First of all, let me say that you’re doing a great service to a lot of riders. It is much appreciated.
I bought a 1985 shadow vt500 last summer, and did not receive to much information on the history of the bike. I got it for a bargain, but it has some performance issues. The first issue it had was a seemingly spent battery(it was completely dead), which I promptly replaced, as well as new plugs. It was starting but just seemed to be running poorly overall. I would need to choke up to start even in perfect conditions, and the bike would hesitate often. A few weeks in I noticed a hesitation on the throttle, it would often seem to “skip” in the middle of acceleration. I didn’t do anything about it last summer as I didn’t have a space to work on it, so I just stored it.
I came back two weeks later to put some fuel stabilizer in for the winter, and the bike would not start. I played around with the electrical, the battery was on a trickle the entire time, but didn’t start with a jump either or a bypass of the solenoid. I pulled the wire leading to the plug on one cylinder and ground it to the frame to make sure I was getting spark, which I was, but with the first spark to the frame, the bike started!(hesitantly). I’m assuming I fouled my sparks again, but that seems very odd behavior.
I’m assuming I need a carb clean. And an additional thing, the specs on my tank say it should hold 3 gallons – I have run the bike until there is no more fuel, and topping off the tank would only fill it to 2 gallons. Is it possible that there is really that much gunk in my tank? Or am I missing something.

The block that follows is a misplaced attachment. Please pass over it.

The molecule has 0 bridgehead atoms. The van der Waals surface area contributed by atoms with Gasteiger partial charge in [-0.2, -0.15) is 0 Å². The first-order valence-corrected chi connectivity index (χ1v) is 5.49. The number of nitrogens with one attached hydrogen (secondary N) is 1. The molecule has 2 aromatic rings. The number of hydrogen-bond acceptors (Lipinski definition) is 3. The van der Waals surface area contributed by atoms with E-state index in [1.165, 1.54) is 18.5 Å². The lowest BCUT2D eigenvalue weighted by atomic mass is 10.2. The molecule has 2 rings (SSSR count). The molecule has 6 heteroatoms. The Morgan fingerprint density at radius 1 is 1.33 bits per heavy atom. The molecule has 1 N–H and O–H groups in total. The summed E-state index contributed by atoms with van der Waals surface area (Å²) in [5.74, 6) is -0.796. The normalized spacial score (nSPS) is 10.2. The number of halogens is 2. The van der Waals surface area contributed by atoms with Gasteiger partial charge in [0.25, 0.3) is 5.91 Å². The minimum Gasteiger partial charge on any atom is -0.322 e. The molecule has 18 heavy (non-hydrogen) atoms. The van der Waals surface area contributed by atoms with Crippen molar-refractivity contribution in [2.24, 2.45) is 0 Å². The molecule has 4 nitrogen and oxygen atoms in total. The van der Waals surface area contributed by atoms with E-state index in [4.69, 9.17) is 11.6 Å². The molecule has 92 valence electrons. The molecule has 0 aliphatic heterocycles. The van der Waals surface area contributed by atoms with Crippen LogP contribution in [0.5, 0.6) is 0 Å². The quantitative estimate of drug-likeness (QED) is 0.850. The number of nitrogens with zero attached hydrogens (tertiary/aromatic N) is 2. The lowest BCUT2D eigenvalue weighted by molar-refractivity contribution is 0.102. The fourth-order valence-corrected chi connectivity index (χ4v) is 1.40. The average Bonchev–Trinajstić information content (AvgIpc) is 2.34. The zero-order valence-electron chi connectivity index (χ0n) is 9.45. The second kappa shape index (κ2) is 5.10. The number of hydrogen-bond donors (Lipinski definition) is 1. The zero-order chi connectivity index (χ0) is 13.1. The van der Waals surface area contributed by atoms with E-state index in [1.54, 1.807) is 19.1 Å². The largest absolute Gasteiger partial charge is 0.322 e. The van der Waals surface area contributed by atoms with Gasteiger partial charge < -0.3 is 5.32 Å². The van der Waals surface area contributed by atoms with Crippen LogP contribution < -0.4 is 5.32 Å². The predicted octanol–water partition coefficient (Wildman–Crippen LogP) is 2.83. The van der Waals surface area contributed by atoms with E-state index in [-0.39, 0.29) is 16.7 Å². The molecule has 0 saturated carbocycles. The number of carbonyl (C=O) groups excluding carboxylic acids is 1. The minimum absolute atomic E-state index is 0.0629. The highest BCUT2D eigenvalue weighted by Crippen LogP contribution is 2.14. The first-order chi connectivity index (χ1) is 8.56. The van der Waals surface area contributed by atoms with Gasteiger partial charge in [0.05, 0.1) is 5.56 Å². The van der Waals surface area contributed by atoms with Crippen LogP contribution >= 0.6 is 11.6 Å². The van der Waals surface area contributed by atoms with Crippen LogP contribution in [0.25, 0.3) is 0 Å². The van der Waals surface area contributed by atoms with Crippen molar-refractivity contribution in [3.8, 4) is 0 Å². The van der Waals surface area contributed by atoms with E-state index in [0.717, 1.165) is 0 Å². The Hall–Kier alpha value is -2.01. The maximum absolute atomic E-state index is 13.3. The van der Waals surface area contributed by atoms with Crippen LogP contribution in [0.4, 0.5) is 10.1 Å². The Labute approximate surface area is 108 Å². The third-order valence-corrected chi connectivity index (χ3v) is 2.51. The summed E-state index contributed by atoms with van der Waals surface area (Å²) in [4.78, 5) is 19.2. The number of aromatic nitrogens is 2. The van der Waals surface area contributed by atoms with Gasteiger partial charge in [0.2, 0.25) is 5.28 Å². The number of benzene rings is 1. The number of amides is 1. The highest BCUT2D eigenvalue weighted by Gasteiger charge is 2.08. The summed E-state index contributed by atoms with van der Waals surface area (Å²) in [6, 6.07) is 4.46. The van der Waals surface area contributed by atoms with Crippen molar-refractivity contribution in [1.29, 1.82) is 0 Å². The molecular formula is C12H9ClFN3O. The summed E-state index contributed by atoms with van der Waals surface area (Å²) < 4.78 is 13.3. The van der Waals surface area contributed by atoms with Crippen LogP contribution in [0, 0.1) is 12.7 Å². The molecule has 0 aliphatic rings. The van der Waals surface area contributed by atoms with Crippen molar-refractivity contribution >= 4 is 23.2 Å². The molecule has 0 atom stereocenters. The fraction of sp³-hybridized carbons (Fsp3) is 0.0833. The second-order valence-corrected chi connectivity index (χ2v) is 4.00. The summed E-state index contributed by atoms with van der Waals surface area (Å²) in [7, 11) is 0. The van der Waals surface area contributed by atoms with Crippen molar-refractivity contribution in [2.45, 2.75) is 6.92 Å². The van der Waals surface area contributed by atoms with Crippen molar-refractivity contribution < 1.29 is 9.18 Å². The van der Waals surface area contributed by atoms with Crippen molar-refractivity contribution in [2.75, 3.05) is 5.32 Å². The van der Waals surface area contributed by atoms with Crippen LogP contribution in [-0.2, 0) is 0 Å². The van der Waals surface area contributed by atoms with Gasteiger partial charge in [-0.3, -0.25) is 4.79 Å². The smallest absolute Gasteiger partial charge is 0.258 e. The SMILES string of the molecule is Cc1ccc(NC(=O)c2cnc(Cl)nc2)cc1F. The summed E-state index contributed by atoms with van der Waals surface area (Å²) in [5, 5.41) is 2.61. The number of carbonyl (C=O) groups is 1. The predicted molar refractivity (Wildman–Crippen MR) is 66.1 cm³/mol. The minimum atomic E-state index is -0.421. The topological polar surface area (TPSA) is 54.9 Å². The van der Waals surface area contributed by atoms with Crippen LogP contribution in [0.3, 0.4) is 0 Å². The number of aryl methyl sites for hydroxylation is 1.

Besides a carb/fuel system issue, is there anything else that could be causing this behavior? And for normal maintenance, what else should I look at replacing on the bike?
Thanks, sorry for the lengthy post.
Hi Dave – Thanks for signing up, hopefully I can give you a hand.
The hesitation and poor throttle response you were noticing initially sounds like it is likely carb related. Dirty carbs can definitely cause this symptom. A partially blocked jet, or clogged up emulsion tube or needle can create all kinds of wacky running behavior.
You could also have an air leak around the intake – how do the rubber boots between the head and carbs look? On any older bike I usually start with the carbs because in almost every case of working on an older bike, they have always needed a cleaning. It’s very rare that I work on an older bike running poorly and the carbs aren’t at least partially to blame. Yank them out and give them a proper cleaning.
While you’re doing that carefully inspect the intake manifold boots (rubber boots between the carbs and head) for any cracks or other damage.
A proper valve adjustment certainly won’t hurt you at all either.
Start off by giving the carbs a proper internal inspection and go from there.
Also – make sure your air filter isn’t real dirty or full of mouse nests!
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